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Oxford Road Requires improvement

Reports


Inspection carried out on 15 October 2019

During an inspection looking at part of the service

About the service

Oxford Road is part of Arden College that provides specialist further education for young people aged 16-25 years of age with learning disabilities. There were support staff present in the home 24 hours per day. Accommodation can be term time only and outside of term time if required. At the time of our inspection there were two people living at the home, and one person receiving respite care two days a week.

The service was a large home, bigger than most domestic style properties. It was registered for the support of up to 16 people but had been adapted to provide individual accommodation for five young adults aged over 18 who attend the college. There was additional classroom space on the ground floor of the property. The size of the service having a negative impact on people was partially mitigated by the building design fitting into the residential area and the other large domestic homes of a similar size. There were deliberately no identifying signs. However, the presence of an industrial bin and minibuses in the car park identified the building was not in use as a domestic dwelling.

The service has been developed and designed in line with the principles and values that underpin Registering the Right Support and other best practice guidance. This ensures that people who use the service can live as full a life as possible and achieve the best possible outcomes. The principles reflect the need for people with learning disabilities and/or autism to live meaningful lives that include control, choice, and independence. People using the service receive planned and co-ordinated person-centred support that is appropriate and inclusive for them.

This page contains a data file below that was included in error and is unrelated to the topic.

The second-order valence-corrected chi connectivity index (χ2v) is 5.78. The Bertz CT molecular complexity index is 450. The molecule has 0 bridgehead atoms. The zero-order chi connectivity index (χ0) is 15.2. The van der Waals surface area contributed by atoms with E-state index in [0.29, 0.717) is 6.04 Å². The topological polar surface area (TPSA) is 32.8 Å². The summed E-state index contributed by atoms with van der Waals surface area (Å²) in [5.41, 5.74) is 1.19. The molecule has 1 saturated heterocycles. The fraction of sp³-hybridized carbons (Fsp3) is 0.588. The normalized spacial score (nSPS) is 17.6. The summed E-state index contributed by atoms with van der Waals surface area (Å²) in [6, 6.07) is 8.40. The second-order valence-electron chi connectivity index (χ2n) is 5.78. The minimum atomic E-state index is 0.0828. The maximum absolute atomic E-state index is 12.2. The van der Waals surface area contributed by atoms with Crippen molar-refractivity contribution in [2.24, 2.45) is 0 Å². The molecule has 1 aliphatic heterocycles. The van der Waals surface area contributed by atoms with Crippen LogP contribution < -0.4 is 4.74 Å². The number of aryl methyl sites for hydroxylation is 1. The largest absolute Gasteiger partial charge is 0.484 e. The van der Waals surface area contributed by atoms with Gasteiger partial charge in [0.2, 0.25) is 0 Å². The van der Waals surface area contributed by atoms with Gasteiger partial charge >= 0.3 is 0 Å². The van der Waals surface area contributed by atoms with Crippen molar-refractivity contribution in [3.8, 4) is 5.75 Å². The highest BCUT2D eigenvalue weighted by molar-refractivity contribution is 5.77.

The Secretary of State has asked the Care Quality Commission (CQC) to conduct a thematic review and to make recommendations about the use of restrictive interventions in settings that provide care for people with or who might have mental health problems, learning disabilities and/or autism. Thematic reviews look in-depth at specific issues concerning quality of care across the health and social care sectors. They expand our understanding of both good and poor practice and of the potential drivers of improvement.

As part of thematic review, we carried out a survey with the registered manager at this inspection. This considered whether the service used any restrictive intervention practices (restraint, seclusion and segregation) when supporting people. The service used some restrictive intervention practices as a last resort, in a person-centred way, in line with positive behaviour support principles.

People’s experience of using this service

Staff were not always deployed safely in accordance with people’s needs. Staff from other services did not always receive a thorough induction before undertaking their duties. Some staff had not completed essential training.

Risk was not always managed in accordance with best-practice guidance. Changes were not always made to reduce risk following incidents. The service did not have the resources to respond to complex behaviours in a timely manner. We made a recommendation regarding this.